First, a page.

The Course of Depression 20% were still depressed a year after diagnosis About half of the people who have one episode of major depression will experience another episode at some time in their lives. Most who relapse tend to do so within 2 yrs of recovering from their first episode. The more episodes of depression, the more likely they are to relapse into further episodes of depression. Persons with inadequate social support from friends and family are more likely to relapse
Bipolar Disorder Symptoms of mania: Elevated mood (high, elated, euphoric, ecstatic) Irritability, hostility, and belligerence Increased self-esteem Grandiosity Poor judgment Overactivity (motor, social, sexual) Flight of ideas Decreased need for sleep Distractibility Spending sprees Social intrusiveness Inappropriate collection of clothes, possessions or other objects
Bipolar I Disorder: Form of bipolar disorder in which the full symptoms of mania are experienced while depressive aspects may be more infrequent or mild.
Bipolar II Disorder Form of bipolar disorder in which only hypomanic episodes are experienced, and the depressive component is more pronounced.
Bipolar Disorder Cyclothymic disorder: Milder but more chronic form of bipolar disorder that consists of alternating between hypomanic episodes and mild depressive episodes over a period of at least two years.
Who has Bipolar Disorder 1-2 in 100 people will experience at least one episode of bipolar disorder at some time in their lives No gender differences No differences among ethnic groups in the prevalence of the disorder Onset usually in late adolescence or early adulthood 90% of persons with bipolar disorder have multiple episodes or cycles during their lifetimes. The length of an individual episode varies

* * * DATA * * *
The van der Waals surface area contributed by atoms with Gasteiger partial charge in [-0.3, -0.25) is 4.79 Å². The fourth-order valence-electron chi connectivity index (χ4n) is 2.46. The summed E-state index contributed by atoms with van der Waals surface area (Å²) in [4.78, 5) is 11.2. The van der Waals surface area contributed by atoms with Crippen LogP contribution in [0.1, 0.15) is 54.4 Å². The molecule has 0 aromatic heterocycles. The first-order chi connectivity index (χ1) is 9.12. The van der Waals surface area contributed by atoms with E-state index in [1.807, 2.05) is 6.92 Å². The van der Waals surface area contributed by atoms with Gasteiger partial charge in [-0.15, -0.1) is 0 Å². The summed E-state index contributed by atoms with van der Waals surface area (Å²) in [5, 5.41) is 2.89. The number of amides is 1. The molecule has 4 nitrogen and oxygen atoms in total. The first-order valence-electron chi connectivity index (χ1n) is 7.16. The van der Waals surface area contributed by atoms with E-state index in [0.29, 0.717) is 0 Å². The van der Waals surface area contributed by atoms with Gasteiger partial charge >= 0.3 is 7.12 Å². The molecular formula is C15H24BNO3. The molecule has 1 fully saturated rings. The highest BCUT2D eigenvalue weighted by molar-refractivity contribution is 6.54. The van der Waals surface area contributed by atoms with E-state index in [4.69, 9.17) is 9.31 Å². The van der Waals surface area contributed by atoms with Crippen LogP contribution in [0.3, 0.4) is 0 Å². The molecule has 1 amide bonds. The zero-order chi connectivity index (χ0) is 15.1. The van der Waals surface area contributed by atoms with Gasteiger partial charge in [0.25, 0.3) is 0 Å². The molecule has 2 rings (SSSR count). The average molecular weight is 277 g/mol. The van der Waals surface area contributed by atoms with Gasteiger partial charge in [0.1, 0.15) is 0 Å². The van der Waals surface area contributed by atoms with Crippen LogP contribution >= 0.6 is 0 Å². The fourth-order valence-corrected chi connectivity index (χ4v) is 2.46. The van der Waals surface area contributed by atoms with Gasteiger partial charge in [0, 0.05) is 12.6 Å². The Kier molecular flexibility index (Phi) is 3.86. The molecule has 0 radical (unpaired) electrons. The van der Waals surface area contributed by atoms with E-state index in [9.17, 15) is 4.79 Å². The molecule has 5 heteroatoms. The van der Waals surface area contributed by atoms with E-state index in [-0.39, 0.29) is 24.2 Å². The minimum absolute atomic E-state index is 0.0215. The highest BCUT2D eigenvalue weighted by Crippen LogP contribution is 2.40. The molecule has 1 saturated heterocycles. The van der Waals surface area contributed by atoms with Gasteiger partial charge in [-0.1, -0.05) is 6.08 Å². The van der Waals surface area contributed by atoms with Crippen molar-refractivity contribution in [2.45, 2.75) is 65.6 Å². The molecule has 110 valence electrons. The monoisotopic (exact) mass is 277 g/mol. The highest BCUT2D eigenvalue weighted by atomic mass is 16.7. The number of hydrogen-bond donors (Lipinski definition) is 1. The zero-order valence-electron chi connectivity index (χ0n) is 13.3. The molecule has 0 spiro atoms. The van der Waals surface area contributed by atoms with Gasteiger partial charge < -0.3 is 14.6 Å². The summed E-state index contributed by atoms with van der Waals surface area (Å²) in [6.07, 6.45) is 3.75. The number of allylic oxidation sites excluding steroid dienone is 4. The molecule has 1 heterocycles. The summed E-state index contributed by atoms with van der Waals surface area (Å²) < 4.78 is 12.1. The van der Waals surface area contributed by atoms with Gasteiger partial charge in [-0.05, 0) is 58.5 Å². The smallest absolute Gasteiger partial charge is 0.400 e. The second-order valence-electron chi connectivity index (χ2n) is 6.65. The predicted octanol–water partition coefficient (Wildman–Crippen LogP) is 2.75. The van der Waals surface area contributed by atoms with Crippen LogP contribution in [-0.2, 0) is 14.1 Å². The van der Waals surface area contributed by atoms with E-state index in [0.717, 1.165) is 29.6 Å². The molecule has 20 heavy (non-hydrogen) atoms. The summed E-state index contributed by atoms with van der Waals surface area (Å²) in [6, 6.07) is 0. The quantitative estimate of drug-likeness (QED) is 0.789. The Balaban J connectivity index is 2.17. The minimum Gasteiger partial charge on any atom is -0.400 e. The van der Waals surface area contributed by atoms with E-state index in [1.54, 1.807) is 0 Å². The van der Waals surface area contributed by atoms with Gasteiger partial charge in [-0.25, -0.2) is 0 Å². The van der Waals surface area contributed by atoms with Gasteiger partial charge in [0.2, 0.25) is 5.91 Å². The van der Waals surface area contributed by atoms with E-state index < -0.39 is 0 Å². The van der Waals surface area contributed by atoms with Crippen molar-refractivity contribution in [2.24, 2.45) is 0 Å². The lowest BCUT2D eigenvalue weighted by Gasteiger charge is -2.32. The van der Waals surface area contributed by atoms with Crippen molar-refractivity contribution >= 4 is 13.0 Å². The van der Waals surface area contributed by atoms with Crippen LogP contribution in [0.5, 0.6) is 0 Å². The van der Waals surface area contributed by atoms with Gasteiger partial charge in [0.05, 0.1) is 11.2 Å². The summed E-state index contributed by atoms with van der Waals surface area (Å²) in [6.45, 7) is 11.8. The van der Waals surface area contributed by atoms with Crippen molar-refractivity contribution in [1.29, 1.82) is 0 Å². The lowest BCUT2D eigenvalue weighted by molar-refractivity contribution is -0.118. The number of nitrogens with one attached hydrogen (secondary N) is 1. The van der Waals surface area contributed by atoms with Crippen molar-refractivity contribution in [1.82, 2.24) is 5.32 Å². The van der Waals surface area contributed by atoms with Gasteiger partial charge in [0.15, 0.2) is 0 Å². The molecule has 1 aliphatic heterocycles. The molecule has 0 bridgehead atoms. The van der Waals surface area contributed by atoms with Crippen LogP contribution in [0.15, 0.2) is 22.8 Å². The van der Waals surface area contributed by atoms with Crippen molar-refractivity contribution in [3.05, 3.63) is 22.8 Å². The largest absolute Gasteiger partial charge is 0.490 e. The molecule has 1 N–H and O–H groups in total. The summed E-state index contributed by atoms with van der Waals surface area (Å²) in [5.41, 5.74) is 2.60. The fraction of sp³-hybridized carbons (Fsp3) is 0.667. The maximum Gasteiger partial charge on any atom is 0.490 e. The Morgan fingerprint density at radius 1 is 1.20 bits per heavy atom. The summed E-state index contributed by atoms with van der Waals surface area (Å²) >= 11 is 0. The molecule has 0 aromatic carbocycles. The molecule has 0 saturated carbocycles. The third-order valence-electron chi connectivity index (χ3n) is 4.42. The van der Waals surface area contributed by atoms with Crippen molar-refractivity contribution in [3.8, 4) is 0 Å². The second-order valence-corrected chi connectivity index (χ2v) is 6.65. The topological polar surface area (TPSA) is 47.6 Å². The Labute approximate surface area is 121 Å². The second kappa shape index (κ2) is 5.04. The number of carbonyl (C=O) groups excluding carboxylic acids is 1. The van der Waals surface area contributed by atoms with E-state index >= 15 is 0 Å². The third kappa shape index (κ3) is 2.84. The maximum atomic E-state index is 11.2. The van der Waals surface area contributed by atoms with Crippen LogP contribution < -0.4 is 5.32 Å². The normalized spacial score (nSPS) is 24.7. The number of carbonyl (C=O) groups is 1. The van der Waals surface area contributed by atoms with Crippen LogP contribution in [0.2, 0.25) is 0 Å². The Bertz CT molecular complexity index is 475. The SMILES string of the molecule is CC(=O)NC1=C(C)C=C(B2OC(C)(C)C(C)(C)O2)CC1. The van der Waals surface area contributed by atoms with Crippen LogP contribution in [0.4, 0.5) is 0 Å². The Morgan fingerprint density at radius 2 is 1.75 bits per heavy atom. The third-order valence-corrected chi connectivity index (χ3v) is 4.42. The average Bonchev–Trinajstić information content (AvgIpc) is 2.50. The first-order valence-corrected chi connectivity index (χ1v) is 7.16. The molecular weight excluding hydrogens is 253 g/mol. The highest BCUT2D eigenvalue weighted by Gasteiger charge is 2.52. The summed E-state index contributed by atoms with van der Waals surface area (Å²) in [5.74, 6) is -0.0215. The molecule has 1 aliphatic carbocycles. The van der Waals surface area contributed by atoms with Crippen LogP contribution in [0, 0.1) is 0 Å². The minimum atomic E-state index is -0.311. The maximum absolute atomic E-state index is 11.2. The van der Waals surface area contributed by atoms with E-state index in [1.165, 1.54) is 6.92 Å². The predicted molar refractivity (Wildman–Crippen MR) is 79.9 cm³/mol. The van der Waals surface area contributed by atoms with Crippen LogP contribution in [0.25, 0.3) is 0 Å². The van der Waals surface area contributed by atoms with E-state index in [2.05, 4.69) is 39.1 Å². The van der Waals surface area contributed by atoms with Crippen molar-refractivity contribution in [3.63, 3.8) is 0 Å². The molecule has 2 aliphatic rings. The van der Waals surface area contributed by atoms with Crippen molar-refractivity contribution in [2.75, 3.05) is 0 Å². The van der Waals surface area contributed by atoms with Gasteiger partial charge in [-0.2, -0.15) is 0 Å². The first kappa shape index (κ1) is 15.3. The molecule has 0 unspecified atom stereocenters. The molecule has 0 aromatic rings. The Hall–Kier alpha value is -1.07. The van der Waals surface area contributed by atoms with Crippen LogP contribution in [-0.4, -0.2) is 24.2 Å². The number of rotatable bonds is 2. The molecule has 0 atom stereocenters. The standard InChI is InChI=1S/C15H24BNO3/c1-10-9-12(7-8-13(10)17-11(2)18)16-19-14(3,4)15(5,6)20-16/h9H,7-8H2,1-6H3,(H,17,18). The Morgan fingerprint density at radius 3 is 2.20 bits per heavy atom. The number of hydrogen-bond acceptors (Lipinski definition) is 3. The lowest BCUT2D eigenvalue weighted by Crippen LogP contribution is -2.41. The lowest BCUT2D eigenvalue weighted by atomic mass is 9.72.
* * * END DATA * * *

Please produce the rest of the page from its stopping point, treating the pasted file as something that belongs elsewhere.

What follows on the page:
Rapid cycling bipolar disorder Diagnosis given when a person has four or more cycles of mania and depression within a single year
Leadership, Creativity, & Bipolar Disorder Increased self-esteem A rush of ideas The courage to pursue these ideas High energy Little need for sleep Hypervigilance Decisiveness Might these be beneficial qualities?
Biological Theories of Mood Disorders Four clues that support a biological etiology: Depression and mania tend to be episodic in nature, as are many physical diseases Many of the symptoms of depression and mania represent disruptions in vital bodily functions, such as sleep, eating, and sexual activity Depression and mania are heritable Depression and mania respond to biological treatments such as drug therapies, and can be induced by certain drugs
The group of neurotransmitters that has been implicated in the mood disorders is called the MONOAMINES These include *norepinphrine, *serotonin, and dopamine Found in large concentrations in the limbic system, a part of the brain associated with the regulation of sleep, appetite, and emotional processes (and memory). Neurotransmitter Theories